- Mexico City, Mexico – Mexico City’s investments in conservation initiatives including smart building construction and design, digitization of government services, and air quality improvement have earned it a reputation as a smart and sustainable city. For the last 20 years, Mexico City has been addressing the high levels of smog in its air by upgrading many of the city’s vehicles with more favorable emission standards, thanks in part to the German Government’s International Climate Initiative (IKI) that aims to reduce CO2 emissions. One example is a technology called Prosolve 370e, created as part of the design of Mexico City’s Manuel Gea Gonzalez hospital, neutralizes air pollution produced by 1,000 cars each day. In 2013, Mexico City received the City Climate Leadership Award because of its policies aimed at improving air quality. Mexico City’s Program to Improve Air Quality in the Metropolitan Region of the Mexican Valley (PROAIRE) has set a goal to reduce 5 million tons of greenhouse gases by 2020.
- Santiago de los Caballeros, Dominican Republic- The second largest city in the Dominican Republic, home to 9 percent of the country’s population, is also the fourth largest city in the Caribbean, both in terms of its population and its economy. Santiago has launched an action plan called Santiago de los Caballeros: Sustainable City, with support from the Inter-American Development Bank (IDB) Emerging and Sustainable Cities Initiative (ICES). As part of this plan, national and local authorities, as well as the Santiago Strategic Development Council (CDES), strive to address urgent challenges to the sustainability of the city and its environs. Among the issues that this project will address include climate change, urban development, economic competitiveness, public safety, and mobility. Furthermore, a national 911 system for emergencies will begin operating in Santiago in 2016, with monitoring cameras and emergency rescue units throughout the city.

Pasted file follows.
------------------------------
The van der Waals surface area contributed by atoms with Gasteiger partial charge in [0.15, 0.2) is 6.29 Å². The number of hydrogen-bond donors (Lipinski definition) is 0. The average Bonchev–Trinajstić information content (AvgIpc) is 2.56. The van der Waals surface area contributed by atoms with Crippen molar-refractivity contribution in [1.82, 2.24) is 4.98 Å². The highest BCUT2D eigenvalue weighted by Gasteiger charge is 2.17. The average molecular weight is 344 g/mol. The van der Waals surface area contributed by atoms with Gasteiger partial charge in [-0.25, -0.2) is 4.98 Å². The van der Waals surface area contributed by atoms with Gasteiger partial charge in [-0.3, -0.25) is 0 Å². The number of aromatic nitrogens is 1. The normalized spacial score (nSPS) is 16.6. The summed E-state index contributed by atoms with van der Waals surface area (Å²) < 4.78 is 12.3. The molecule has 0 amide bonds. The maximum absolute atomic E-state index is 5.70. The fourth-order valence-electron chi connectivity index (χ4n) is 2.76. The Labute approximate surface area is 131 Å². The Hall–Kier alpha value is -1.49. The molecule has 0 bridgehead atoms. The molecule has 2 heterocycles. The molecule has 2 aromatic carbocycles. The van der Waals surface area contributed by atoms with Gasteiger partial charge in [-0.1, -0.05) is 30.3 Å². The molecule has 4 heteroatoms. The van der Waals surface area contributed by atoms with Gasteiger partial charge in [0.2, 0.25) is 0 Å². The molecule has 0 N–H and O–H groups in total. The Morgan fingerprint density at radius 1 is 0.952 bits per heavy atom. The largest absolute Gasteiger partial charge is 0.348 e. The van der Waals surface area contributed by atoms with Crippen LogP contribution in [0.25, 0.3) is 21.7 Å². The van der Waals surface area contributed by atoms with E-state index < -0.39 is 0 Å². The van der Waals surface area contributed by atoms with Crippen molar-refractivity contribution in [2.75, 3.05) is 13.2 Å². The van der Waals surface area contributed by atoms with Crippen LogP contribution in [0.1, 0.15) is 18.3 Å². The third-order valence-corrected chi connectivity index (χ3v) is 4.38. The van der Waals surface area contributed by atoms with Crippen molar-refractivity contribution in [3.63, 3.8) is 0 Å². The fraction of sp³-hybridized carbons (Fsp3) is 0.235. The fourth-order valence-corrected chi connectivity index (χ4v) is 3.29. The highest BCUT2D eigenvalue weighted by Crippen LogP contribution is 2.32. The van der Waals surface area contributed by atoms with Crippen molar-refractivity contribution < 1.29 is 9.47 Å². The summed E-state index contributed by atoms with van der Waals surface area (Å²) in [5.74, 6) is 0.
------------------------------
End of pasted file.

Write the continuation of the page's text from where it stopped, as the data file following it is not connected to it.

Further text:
San José de las Matas, a town within Santiago and the largest municipality in Dominican Republic, is considered one of the cleanest cities in the country. San Jose de las Matas disposes of 95 percent of the town’s solid waste produced daily, sorting the garbage into organic and inorganic sources, and applying its recycling policy through a program known as Zero Waste. This program is supported by international organizations. Today, San Jose de las Matas serves as an example for other cities to adapt its best practices for converting organic waste into organic fertilizer through composting, and using this material for its agricultural output.
These four cities have strategically invested in conserving resources and upgrading infrastructure to ensure a more sustainable future in the face of rapid development. There are many more smart city examples throughout Latin America and the Caribbean incorporating both top-down and bottom-up solutions to sustain the region’s urbanization. Can you describe others? Tell us about them in the comments below.
Geovanny Vicente Romero @geovannyvicentr
Geovanny lives in Washington, D.C. He is a lawyer, political scientist, and university professor. He specializes in public policy and public administration, with several years of experience in the public sector. He holds degrees in Administrative Law, Criminology, and Prisons Law. Geovanny regularly speaks at conferences on subjects of his expertise, including Public Administration, Civil Service, and Open Government. He is the Director of the Center for Public Policy, Development, and Leadership of the Dominican Republic (CPDL-RD), and the recipient of the Dominican Republic’s Provincial Youth Award in Professional Leadership granted by the Dominican Presidency and Ministry of Youth.